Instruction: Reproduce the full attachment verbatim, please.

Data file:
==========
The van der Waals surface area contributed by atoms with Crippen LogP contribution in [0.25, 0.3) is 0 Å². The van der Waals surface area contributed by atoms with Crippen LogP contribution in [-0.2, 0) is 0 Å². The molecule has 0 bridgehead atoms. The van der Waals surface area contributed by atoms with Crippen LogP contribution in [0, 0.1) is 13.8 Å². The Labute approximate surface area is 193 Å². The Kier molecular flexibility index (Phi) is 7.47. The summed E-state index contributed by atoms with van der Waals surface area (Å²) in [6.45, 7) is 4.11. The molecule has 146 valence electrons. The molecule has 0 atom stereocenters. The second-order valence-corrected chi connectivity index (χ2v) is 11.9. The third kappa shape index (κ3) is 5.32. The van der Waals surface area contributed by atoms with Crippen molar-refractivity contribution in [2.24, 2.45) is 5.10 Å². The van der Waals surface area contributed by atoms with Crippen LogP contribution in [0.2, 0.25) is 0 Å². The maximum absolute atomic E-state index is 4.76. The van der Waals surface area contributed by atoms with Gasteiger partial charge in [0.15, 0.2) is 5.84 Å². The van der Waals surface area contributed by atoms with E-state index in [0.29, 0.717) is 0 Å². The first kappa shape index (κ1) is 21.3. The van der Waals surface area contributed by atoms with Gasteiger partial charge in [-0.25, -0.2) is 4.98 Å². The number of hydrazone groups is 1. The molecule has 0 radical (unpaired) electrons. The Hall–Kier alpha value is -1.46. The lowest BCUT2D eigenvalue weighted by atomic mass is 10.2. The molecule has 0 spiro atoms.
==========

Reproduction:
The van der Waals surface area contributed by atoms with Crippen LogP contribution in [0.25, 0.3) is 0 Å². The van der Waals surface area contributed by atoms with Crippen LogP contribution in [-0.2, 0) is 0 Å². The molecule has 0 bridgehead atoms. The van der Waals surface area contributed by atoms with Crippen LogP contribution in [0, 0.1) is 13.8 Å². The Labute approximate surface area is 193 Å². The Kier molecular flexibility index (Phi) is 7.47. The summed E-state index contributed by atoms with van der Waals surface area (Å²) in [6.45, 7) is 4.11. The molecule has 146 valence electrons. The molecule has 0 atom stereocenters. The second-order valence-corrected chi connectivity index (χ2v) is 11.9. The third kappa shape index (κ3) is 5.32. The van der Waals surface area contributed by atoms with Crippen molar-refractivity contribution in [2.24, 2.45) is 5.10 Å². The van der Waals surface area contributed by atoms with Crippen LogP contribution in [0.2, 0.25) is 0 Å². The maximum absolute atomic E-state index is 4.76. The van der Waals surface area contributed by atoms with Gasteiger partial charge in [0.15, 0.2) is 5.84 Å². The van der Waals surface area contributed by atoms with E-state index in [0.29, 0.717) is 0 Å². The first kappa shape index (κ1) is 21.3. The van der Waals surface area contributed by atoms with Gasteiger partial charge in [-0.25, -0.2) is 4.98 Å². The number of hydrazone groups is 1. The molecule has 0 radical (unpaired) electrons. The Hall–Kier alpha value is -1.46. The lowest BCUT2D eigenvalue weighted by atomic mass is 10.2. The molecule has 0 spiro atoms.